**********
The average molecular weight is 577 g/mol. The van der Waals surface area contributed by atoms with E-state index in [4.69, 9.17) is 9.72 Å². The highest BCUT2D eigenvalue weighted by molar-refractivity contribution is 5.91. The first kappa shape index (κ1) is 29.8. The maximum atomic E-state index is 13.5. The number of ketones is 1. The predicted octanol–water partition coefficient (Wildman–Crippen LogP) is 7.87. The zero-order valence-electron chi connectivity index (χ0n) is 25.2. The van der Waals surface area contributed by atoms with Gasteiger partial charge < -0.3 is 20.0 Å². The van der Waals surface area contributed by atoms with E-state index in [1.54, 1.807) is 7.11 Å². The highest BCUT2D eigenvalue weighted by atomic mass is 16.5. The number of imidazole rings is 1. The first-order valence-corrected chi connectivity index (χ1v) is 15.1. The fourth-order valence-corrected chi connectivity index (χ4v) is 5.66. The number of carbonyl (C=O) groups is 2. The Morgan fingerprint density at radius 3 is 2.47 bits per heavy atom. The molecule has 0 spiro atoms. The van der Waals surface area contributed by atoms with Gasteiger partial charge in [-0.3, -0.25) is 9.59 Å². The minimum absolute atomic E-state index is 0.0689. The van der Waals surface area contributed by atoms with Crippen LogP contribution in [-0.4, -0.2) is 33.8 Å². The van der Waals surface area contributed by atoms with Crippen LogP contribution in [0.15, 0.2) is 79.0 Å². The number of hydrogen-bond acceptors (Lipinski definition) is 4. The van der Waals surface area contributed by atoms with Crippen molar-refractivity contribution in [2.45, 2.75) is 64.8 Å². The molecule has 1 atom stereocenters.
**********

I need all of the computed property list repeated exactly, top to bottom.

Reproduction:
The average molecular weight is 577 g/mol. The van der Waals surface area contributed by atoms with E-state index in [4.69, 9.17) is 9.72 Å². The highest BCUT2D eigenvalue weighted by molar-refractivity contribution is 5.91. The first kappa shape index (κ1) is 29.8. The maximum atomic E-state index is 13.5. The number of ketones is 1. The predicted octanol–water partition coefficient (Wildman–Crippen LogP) is 7.87. The zero-order valence-electron chi connectivity index (χ0n) is 25.2. The van der Waals surface area contributed by atoms with Gasteiger partial charge < -0.3 is 20.0 Å². The van der Waals surface area contributed by atoms with E-state index in [1.54, 1.807) is 7.11 Å². The highest BCUT2D eigenvalue weighted by atomic mass is 16.5. The number of imidazole rings is 1. The first-order valence-corrected chi connectivity index (χ1v) is 15.1. The fourth-order valence-corrected chi connectivity index (χ4v) is 5.66. The number of carbonyl (C=O) groups is 2. The Morgan fingerprint density at radius 3 is 2.47 bits per heavy atom. The molecule has 0 spiro atoms. The van der Waals surface area contributed by atoms with Gasteiger partial charge in [-0.3, -0.25) is 9.59 Å². The minimum absolute atomic E-state index is 0.0689. The van der Waals surface area contributed by atoms with Crippen LogP contribution in [-0.4, -0.2) is 33.8 Å². The van der Waals surface area contributed by atoms with Crippen LogP contribution in [0.15, 0.2) is 79.0 Å². The number of hydrogen-bond acceptors (Lipinski definition) is 4. The van der Waals surface area contributed by atoms with Crippen molar-refractivity contribution in [2.45, 2.75) is 64.8 Å². The molecule has 1 atom stereocenters.